Poached Lobster

After a month of rough, feed your face kind of cooking, I came back and immediately wanted to make something light, and complex with fresh ingredients. Poached lobster seemed like the perfect dish. I’ve made butter poached lobster and it is heart stoppingly rich and decadent, but that’s not what I was craving. Instead I played with poaching the lobster in court bullion, white wine and a bit ginger, then finished with some fresh lime peel. Served with some basmati rice, it fit the bill perfectly.  Next time I’ll highlight the citrus/ginger combination a bit more and cut back on the bullion, but poaching lobster is well worth the prep time involved.
Poached_lobster

To poach a lobster: place the live lobsters in the freezer for about ½ hour to 45 minutes, depending on their size. When they are really sluggish, take them out, lay flat on their backs on the counter and using a large, sharp chef knife, cut the lobster firmly down the middle from the head to the tail. Do it quick. Do it clean. It’s kind of creepy because the fins and claws will still be moving but the animal is dead, and lobsters don’t have a central nervous system so you have in fact dispatched the critter with the least amount of suffering.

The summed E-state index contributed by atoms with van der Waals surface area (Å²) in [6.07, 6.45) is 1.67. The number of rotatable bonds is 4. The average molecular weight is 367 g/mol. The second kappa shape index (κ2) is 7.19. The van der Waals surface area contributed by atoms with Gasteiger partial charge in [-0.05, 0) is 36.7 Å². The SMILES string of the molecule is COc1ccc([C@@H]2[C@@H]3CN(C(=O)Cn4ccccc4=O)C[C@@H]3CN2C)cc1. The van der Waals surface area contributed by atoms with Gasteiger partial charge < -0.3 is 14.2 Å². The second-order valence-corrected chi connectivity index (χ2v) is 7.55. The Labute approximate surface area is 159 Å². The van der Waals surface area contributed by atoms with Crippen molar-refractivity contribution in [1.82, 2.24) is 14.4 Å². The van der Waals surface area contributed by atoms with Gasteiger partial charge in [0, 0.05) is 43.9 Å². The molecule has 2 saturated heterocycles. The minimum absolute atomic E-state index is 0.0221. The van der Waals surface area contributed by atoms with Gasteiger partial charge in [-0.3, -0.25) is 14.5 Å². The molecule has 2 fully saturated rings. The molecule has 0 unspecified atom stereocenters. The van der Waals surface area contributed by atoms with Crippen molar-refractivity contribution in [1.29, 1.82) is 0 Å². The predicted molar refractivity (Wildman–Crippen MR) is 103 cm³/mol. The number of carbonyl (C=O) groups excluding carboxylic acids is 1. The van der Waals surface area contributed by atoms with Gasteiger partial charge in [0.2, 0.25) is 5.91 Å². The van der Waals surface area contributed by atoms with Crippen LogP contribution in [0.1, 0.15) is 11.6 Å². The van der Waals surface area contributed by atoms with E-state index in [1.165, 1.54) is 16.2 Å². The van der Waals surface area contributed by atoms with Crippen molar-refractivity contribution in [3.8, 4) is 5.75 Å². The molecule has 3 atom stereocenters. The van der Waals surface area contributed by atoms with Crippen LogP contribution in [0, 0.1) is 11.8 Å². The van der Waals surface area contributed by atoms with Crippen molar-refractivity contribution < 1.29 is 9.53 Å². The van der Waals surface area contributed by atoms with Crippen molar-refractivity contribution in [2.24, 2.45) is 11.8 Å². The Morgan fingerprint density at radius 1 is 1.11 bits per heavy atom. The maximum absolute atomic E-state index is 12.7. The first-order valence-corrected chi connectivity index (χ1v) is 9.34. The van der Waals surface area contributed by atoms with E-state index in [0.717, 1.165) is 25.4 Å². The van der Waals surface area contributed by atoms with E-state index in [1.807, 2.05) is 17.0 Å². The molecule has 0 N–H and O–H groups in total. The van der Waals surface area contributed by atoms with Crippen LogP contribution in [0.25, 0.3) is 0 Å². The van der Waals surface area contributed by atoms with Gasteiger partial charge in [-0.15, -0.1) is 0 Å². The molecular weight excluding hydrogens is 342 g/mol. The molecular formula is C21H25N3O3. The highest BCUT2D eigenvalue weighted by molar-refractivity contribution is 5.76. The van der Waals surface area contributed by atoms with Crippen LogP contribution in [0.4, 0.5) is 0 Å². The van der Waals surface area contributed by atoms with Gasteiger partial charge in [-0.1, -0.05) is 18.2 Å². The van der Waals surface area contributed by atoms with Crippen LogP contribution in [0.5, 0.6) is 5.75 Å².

Separate the tail, claws and body. Reserve the body (you can freeze it) for another use. Drop the tail and large claws into a pot of boiling salted water. Leave in the water for a maximum of 90 seconds. You want raw lobster meat, and it will not come out of the shell unless some hot water is applied.
Very gently remove the lobster meat and keep chilled until you are ready to poach it. Poaching will only take a few minutes, as you don’t want to toughen the meat.

Possible poaching liquids along with combinations I’d like to try:
Pure butter, pure delicious sin
Simple court bullion
Almond milk and finish with some shaved coconut and lime
Ginger broth finished with a little rice vinegar
Duck consommé with a bit of cardamom

You get the idea. Have some fun.

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